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How to say no

Original article is at How to say no

This article titled "How To Say No, For The People Pleaser Who Always Says Yes" sheds light on the people-pleasing tendency that leads to constantly saying yes at the expense of personal needs. Natalie Lue, a coach for people who struggle with people-pleasing tendencies, suggests that this habit can result in suppressing one's true self in an attempt to constantly please others. It's a behavior observed not only in pushovers but also in perfectionists.

Lue highlights the importance of self-awareness and proposes a changeable habit approach. One method involves gathering data on how you spend your time and energy over a week and observing the frequency of your yes, no, or maybe responses. This can reveal patterns and stress triggers, leading to a better understanding of situations where it's comfortable to say no. This practice serves to highlight the roots of people-pleasing behavior, often stemming from old trauma or as a coping mechanism developed in childhood.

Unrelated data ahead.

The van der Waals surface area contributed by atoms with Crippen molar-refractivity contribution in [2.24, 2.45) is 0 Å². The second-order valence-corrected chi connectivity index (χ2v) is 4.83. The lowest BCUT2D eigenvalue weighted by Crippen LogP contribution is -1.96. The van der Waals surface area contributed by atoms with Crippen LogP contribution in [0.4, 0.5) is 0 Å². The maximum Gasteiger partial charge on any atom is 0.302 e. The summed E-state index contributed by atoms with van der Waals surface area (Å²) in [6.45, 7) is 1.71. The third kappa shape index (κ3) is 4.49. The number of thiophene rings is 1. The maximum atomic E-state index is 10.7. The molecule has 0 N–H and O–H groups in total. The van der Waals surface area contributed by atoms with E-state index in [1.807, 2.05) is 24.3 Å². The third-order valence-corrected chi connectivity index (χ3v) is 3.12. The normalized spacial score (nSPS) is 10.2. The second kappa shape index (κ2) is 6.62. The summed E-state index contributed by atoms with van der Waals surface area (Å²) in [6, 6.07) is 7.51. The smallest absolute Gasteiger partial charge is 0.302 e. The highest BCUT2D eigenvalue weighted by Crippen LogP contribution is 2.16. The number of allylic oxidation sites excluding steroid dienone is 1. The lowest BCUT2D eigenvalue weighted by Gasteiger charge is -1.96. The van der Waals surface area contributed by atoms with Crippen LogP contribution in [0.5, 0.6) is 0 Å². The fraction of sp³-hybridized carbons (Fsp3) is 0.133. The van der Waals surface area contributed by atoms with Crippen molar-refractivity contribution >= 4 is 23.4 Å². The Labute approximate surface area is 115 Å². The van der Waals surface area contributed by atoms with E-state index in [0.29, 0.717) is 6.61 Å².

Understanding and respecting your personal bandwidth is crucial. Assess your energy level and examine your schedule for signs of overcommitment leading to feelings of entrapment and anxiety. Saying yes should be aligned with personal desires, not out of guilt or obligation, which can lead to resentment.

Practicing the "pause" before an immediate yes is effective for assessing the nature of the request and managing any anxious thoughts that might drive people-pleasing behavior. Furthermore, mastering the art of saying "no" involves understanding the difference between a "hard no" and a "soft no." A hard no is clear and direct, while a soft no provides more explanation, though it should be limited to avoid confusion or further requests.

By implementing these strategies, people-pleasers can start to experience a shift in their behavior and feelings, helping them realize that saying no does not lead to catastrophic outcomes. Instead, it promotes healthier interactions and a better sense of self-respect and personal boundaries. In conclusion, while people-pleasing is a common habit, it's also changeable, and with the right techniques, one can learn to say no effectively, benefiting their emotional and mental health.